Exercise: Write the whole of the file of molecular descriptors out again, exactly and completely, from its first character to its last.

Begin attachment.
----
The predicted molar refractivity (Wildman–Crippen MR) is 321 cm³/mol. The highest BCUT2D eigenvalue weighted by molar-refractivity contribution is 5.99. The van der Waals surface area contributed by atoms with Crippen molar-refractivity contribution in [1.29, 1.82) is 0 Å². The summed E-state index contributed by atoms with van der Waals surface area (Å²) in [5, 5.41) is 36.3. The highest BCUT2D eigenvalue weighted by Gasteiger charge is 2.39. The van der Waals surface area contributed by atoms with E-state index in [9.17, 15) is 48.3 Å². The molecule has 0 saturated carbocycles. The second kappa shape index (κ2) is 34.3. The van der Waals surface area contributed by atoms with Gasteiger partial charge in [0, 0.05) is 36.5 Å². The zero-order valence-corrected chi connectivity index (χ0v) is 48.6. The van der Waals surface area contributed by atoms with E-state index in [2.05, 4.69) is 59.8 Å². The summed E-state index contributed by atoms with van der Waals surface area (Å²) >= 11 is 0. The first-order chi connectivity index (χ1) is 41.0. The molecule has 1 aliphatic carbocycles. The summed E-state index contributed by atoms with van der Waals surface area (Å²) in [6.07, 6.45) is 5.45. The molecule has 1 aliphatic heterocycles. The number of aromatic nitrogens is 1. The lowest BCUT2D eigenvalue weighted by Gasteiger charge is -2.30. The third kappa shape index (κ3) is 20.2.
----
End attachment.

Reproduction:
The predicted molar refractivity (Wildman–Crippen MR) is 321 cm³/mol. The highest BCUT2D eigenvalue weighted by molar-refractivity contribution is 5.99. The van der Waals surface area contributed by atoms with Crippen molar-refractivity contribution in [1.29, 1.82) is 0 Å². The summed E-state index contributed by atoms with van der Waals surface area (Å²) in [5, 5.41) is 36.3. The highest BCUT2D eigenvalue weighted by Gasteiger charge is 2.39. The van der Waals surface area contributed by atoms with E-state index in [9.17, 15) is 48.3 Å². The molecule has 0 saturated carbocycles. The second kappa shape index (κ2) is 34.3. The van der Waals surface area contributed by atoms with Gasteiger partial charge in [0, 0.05) is 36.5 Å². The zero-order valence-corrected chi connectivity index (χ0v) is 48.6. The van der Waals surface area contributed by atoms with E-state index in [2.05, 4.69) is 59.8 Å². The summed E-state index contributed by atoms with van der Waals surface area (Å²) >= 11 is 0. The first-order chi connectivity index (χ1) is 41.0. The molecule has 1 aliphatic carbocycles. The summed E-state index contributed by atoms with van der Waals surface area (Å²) in [6.07, 6.45) is 5.45. The molecule has 1 aliphatic heterocycles. The number of aromatic nitrogens is 1. The lowest BCUT2D eigenvalue weighted by Gasteiger charge is -2.30. The third kappa shape index (κ3) is 20.2.